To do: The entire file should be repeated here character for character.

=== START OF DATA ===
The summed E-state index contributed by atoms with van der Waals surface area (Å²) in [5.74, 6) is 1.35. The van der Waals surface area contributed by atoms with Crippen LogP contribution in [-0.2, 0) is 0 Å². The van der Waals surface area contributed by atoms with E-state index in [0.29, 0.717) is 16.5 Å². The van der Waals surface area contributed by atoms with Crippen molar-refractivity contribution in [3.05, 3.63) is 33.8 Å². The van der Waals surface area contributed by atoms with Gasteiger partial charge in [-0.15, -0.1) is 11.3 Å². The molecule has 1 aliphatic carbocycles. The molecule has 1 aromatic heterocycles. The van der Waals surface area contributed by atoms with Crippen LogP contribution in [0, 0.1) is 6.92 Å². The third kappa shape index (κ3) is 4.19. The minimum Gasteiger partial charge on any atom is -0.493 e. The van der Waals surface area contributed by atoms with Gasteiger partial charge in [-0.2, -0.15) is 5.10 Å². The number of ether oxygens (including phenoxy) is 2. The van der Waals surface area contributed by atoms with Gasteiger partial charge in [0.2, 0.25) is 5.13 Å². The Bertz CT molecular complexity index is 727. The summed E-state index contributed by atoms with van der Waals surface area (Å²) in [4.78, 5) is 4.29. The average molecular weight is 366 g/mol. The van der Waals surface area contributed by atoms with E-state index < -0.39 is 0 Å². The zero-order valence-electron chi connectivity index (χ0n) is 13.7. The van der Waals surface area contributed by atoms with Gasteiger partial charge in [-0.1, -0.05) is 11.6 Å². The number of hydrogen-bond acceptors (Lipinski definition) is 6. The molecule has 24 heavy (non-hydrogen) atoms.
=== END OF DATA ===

The summed E-state index contributed by atoms with van der Waals surface area (Å²) in [5.74, 6) is 1.35. The van der Waals surface area contributed by atoms with Crippen LogP contribution in [-0.2, 0) is 0 Å². The van der Waals surface area contributed by atoms with E-state index in [0.29, 0.717) is 16.5 Å². The van der Waals surface area contributed by atoms with Crippen molar-refractivity contribution in [3.05, 3.63) is 33.8 Å². The van der Waals surface area contributed by atoms with Gasteiger partial charge in [-0.15, -0.1) is 11.3 Å². The molecule has 1 aliphatic carbocycles. The molecule has 1 aromatic heterocycles. The van der Waals surface area contributed by atoms with Crippen LogP contribution in [0, 0.1) is 6.92 Å². The third kappa shape index (κ3) is 4.19. The minimum Gasteiger partial charge on any atom is -0.493 e. The van der Waals surface area contributed by atoms with Gasteiger partial charge in [-0.2, -0.15) is 5.10 Å². The number of ether oxygens (including phenoxy) is 2. The van der Waals surface area contributed by atoms with Gasteiger partial charge in [0.2, 0.25) is 5.13 Å². The Bertz CT molecular complexity index is 727. The summed E-state index contributed by atoms with van der Waals surface area (Å²) in [4.78, 5) is 4.29. The average molecular weight is 366 g/mol. The van der Waals surface area contributed by atoms with E-state index < -0.39 is 0 Å². The zero-order valence-electron chi connectivity index (χ0n) is 13.7. The van der Waals surface area contributed by atoms with Gasteiger partial charge in [-0.1, -0.05) is 11.6 Å². The number of hydrogen-bond acceptors (Lipinski definition) is 6. The molecule has 24 heavy (non-hydrogen) atoms.